We’ll also see whether the Labour Government uses some of its political capital to align itself with young councillors and inner-city voters wanting apartments and townhouses and pedestrianisation of the inner city, against the suburban home-owners wanting to retain leafy single-story inner city landscapes.
So will interest rates rise now?
The other big news yesterday was the much-stronger-than-expected 1.6% jump in March quarter GDP reported by Stats NZ. Economists had revised their forecasts up in recent weeks, but only around 0.5% to 0.8% for the quarter. The Reserve Bank had forecast last month there would a -0.6% contraction for the quarter and Treasury forecast a 0.2% fall in the Budget last month.
GDP in the March quarter was up 2.4% from March quarter of 2020, just before Covid hit hardest. Economists had expected a 0.9% rise from a year ago. Jobs growth is strong and home owners are feeling the wealth effect of a $318b increase in their home equity since Covid.
"Households spent more on accommodation, eating out, and purchasing big ticket items such as furniture, audio visual equipment, and motor vehicles. This helped support the growth in retail trade and accommodation industry and wholesale trade industry." Stats NZ National Accounts senior manager Paul Pascoe
But will all that asset price inflation flood through into higher goods and services prices, forcing the Reserve Bank to act early to put up interest rates?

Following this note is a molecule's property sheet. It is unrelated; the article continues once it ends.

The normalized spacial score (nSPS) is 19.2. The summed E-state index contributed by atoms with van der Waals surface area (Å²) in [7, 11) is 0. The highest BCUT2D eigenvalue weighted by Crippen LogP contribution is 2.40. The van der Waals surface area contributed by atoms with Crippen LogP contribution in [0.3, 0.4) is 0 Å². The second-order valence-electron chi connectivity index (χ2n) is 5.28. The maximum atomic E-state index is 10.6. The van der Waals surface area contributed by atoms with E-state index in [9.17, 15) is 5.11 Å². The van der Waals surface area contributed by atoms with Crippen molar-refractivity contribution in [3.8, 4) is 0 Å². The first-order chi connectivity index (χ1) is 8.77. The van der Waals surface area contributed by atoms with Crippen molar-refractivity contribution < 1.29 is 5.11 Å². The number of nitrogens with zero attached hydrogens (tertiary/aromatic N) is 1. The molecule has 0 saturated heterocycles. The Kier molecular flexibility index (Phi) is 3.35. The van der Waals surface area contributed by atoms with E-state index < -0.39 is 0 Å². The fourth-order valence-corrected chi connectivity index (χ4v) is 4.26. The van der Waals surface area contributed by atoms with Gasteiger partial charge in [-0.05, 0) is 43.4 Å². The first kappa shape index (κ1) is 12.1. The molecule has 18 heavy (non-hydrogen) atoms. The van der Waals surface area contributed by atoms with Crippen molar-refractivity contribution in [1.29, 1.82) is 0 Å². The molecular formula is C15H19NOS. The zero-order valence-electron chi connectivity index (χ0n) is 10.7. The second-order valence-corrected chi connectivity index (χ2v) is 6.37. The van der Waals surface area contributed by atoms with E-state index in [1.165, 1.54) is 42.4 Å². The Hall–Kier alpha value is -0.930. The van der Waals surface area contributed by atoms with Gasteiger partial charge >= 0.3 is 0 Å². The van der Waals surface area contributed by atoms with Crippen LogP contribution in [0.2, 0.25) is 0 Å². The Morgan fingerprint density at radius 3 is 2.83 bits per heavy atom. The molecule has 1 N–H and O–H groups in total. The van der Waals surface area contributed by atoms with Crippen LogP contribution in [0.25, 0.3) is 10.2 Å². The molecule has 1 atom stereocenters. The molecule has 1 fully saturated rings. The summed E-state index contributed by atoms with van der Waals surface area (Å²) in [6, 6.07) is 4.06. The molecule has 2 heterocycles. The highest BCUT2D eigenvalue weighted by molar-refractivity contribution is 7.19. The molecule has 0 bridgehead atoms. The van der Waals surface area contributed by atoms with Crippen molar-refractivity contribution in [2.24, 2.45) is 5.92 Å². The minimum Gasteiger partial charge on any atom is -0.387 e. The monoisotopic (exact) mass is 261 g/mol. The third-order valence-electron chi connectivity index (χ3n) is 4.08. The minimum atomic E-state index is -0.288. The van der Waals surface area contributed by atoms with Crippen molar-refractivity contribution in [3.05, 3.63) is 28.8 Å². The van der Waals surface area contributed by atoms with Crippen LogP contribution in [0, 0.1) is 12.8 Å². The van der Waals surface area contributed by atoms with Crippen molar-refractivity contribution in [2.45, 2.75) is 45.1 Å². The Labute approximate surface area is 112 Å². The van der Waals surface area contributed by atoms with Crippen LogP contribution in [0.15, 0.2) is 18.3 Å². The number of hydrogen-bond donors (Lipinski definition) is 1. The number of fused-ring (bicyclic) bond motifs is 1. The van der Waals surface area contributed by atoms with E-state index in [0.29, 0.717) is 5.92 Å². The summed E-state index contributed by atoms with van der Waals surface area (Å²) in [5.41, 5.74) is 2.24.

Economists brought forward their forecasts for the first Reserve Bank hike to earlier next year than the current July start pencilled in by the central bank itself. The consensus is settling around May, or possibly even earlier. Wholesale interest rate markets now see a less-than-10% chance of a first rate hike in November, with a 50% chance of one in February.
My view: I want to see the whites of the eyes of widespread consumer price and wage inflation before we start putting up interest rates. I still think the Reserve Bank will hold back longer than many think, in part because there’s a risk New Zealand goes out well ahead of other central banks and is exposed by an interest-rate driven flow of capital into the NZ dollar.
However, exporters got some help (sort of) last night as commodity prices tumbled and dragged the kiwi dollar briefly below 70 USc. It is currently just over 70 USc. The Fed’s indication of a 2023 start to rate hikes unnerved a few people who had bet on very strong global growth. Although it’s noticeable US stocks remain strong and the US 10 year Treasury bond yield fell (yes fell) overnight by seven basis points to 1.50%.
The drums are beating for a late 2022 rate hike in Australia now after 115,000 jobs were created there in the March quarter, driving the jobless rate down to pre-Covid levels of 5.1%. The result was double economists’ forecasts and has seen markets pull forward their expectations for the Reserve Bank there to start hiking in December next year, about three months earlier than previously seen.
News breaking this morning
Signs o’ the times news
Notable other views
Some fun things
The sun rose at 7.46 am in Wellington today. It will rise at 7.46 am on Monday, which is the shortest day of the year.